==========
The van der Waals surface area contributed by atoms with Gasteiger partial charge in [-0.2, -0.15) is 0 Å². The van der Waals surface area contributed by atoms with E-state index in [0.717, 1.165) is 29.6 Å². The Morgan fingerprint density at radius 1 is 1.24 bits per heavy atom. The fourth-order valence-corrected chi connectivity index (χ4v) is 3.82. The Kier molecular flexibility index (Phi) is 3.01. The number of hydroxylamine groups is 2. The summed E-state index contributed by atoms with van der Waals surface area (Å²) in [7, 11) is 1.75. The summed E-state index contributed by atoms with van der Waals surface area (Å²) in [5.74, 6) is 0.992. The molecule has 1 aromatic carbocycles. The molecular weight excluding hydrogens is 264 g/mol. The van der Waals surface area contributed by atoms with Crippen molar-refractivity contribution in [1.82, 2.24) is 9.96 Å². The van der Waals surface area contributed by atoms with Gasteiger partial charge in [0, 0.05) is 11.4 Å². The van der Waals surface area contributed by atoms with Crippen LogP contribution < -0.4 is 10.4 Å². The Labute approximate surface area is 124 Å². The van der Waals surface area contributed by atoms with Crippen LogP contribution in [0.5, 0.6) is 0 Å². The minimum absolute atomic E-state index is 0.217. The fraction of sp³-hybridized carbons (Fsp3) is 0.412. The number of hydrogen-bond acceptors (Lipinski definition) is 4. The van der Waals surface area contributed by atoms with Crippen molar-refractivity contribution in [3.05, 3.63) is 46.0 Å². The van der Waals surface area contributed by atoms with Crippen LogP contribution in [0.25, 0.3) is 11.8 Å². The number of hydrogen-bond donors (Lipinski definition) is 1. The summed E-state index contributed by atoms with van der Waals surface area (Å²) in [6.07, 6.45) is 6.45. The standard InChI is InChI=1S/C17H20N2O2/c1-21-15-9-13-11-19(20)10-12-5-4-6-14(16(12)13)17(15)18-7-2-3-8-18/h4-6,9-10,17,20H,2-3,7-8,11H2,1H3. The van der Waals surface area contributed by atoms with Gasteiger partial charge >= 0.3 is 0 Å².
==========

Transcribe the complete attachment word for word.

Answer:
The van der Waals surface area contributed by atoms with Gasteiger partial charge in [-0.2, -0.15) is 0 Å². The van der Waals surface area contributed by atoms with E-state index in [0.717, 1.165) is 29.6 Å². The Morgan fingerprint density at radius 1 is 1.24 bits per heavy atom. The fourth-order valence-corrected chi connectivity index (χ4v) is 3.82. The Kier molecular flexibility index (Phi) is 3.01. The number of hydroxylamine groups is 2. The summed E-state index contributed by atoms with van der Waals surface area (Å²) in [7, 11) is 1.75. The summed E-state index contributed by atoms with van der Waals surface area (Å²) in [5.74, 6) is 0.992. The molecule has 1 aromatic carbocycles. The molecular weight excluding hydrogens is 264 g/mol. The van der Waals surface area contributed by atoms with Crippen molar-refractivity contribution in [1.82, 2.24) is 9.96 Å². The van der Waals surface area contributed by atoms with Gasteiger partial charge in [0, 0.05) is 11.4 Å². The van der Waals surface area contributed by atoms with Crippen LogP contribution < -0.4 is 10.4 Å². The Labute approximate surface area is 124 Å². The van der Waals surface area contributed by atoms with Crippen LogP contribution in [0.5, 0.6) is 0 Å². The minimum absolute atomic E-state index is 0.217. The fraction of sp³-hybridized carbons (Fsp3) is 0.412. The number of hydrogen-bond acceptors (Lipinski definition) is 4. The van der Waals surface area contributed by atoms with Crippen molar-refractivity contribution in [3.05, 3.63) is 46.0 Å². The van der Waals surface area contributed by atoms with Crippen LogP contribution in [0.25, 0.3) is 11.8 Å². The number of hydrogen-bond donors (Lipinski definition) is 1. The summed E-state index contributed by atoms with van der Waals surface area (Å²) in [6.07, 6.45) is 6.45. The standard InChI is InChI=1S/C17H20N2O2/c1-21-15-9-13-11-19(20)10-12-5-4-6-14(16(12)13)17(15)18-7-2-3-8-18/h4-6,9-10,17,20H,2-3,7-8,11H2,1H3. The van der Waals surface area contributed by atoms with Gasteiger partial charge >= 0.3 is 0 Å².